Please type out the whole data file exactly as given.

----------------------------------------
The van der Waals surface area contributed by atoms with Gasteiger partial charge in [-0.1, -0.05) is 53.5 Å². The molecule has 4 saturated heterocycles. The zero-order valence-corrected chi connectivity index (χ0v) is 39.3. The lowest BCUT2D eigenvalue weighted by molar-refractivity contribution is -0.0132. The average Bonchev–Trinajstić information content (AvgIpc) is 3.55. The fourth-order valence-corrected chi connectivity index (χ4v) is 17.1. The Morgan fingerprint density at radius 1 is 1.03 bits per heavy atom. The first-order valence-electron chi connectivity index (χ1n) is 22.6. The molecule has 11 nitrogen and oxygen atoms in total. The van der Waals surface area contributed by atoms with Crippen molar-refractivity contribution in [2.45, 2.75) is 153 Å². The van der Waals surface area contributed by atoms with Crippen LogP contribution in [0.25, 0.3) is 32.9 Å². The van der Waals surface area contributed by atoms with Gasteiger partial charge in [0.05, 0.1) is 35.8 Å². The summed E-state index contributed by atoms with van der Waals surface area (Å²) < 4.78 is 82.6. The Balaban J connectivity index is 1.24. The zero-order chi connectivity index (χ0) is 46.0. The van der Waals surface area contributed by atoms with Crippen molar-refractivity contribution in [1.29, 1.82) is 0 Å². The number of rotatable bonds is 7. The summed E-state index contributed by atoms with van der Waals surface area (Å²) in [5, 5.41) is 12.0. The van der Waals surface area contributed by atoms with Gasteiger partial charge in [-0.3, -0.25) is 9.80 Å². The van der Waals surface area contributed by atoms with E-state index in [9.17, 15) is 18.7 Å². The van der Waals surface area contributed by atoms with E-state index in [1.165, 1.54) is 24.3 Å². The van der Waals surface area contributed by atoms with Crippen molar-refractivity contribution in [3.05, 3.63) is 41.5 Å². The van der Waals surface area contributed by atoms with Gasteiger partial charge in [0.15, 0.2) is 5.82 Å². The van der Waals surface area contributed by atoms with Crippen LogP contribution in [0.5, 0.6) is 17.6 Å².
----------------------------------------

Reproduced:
The van der Waals surface area contributed by atoms with Gasteiger partial charge in [-0.1, -0.05) is 53.5 Å². The molecule has 4 saturated heterocycles. The zero-order valence-corrected chi connectivity index (χ0v) is 39.3. The lowest BCUT2D eigenvalue weighted by molar-refractivity contribution is -0.0132. The average Bonchev–Trinajstić information content (AvgIpc) is 3.55. The fourth-order valence-corrected chi connectivity index (χ4v) is 17.1. The Morgan fingerprint density at radius 1 is 1.03 bits per heavy atom. The first-order valence-electron chi connectivity index (χ1n) is 22.6. The molecule has 11 nitrogen and oxygen atoms in total. The van der Waals surface area contributed by atoms with Crippen molar-refractivity contribution in [2.45, 2.75) is 153 Å². The van der Waals surface area contributed by atoms with Crippen LogP contribution in [0.25, 0.3) is 32.9 Å². The van der Waals surface area contributed by atoms with Gasteiger partial charge in [0.05, 0.1) is 35.8 Å². The summed E-state index contributed by atoms with van der Waals surface area (Å²) < 4.78 is 82.6. The Balaban J connectivity index is 1.24. The zero-order chi connectivity index (χ0) is 46.0. The van der Waals surface area contributed by atoms with Crippen molar-refractivity contribution in [1.29, 1.82) is 0 Å². The number of rotatable bonds is 7. The summed E-state index contributed by atoms with van der Waals surface area (Å²) in [5, 5.41) is 12.0. The van der Waals surface area contributed by atoms with Gasteiger partial charge in [-0.3, -0.25) is 9.80 Å². The van der Waals surface area contributed by atoms with E-state index in [9.17, 15) is 18.7 Å². The van der Waals surface area contributed by atoms with E-state index in [1.165, 1.54) is 24.3 Å². The van der Waals surface area contributed by atoms with Crippen molar-refractivity contribution in [3.05, 3.63) is 41.5 Å². The van der Waals surface area contributed by atoms with Gasteiger partial charge in [0.15, 0.2) is 5.82 Å². The van der Waals surface area contributed by atoms with Crippen LogP contribution in [0.5, 0.6) is 17.6 Å².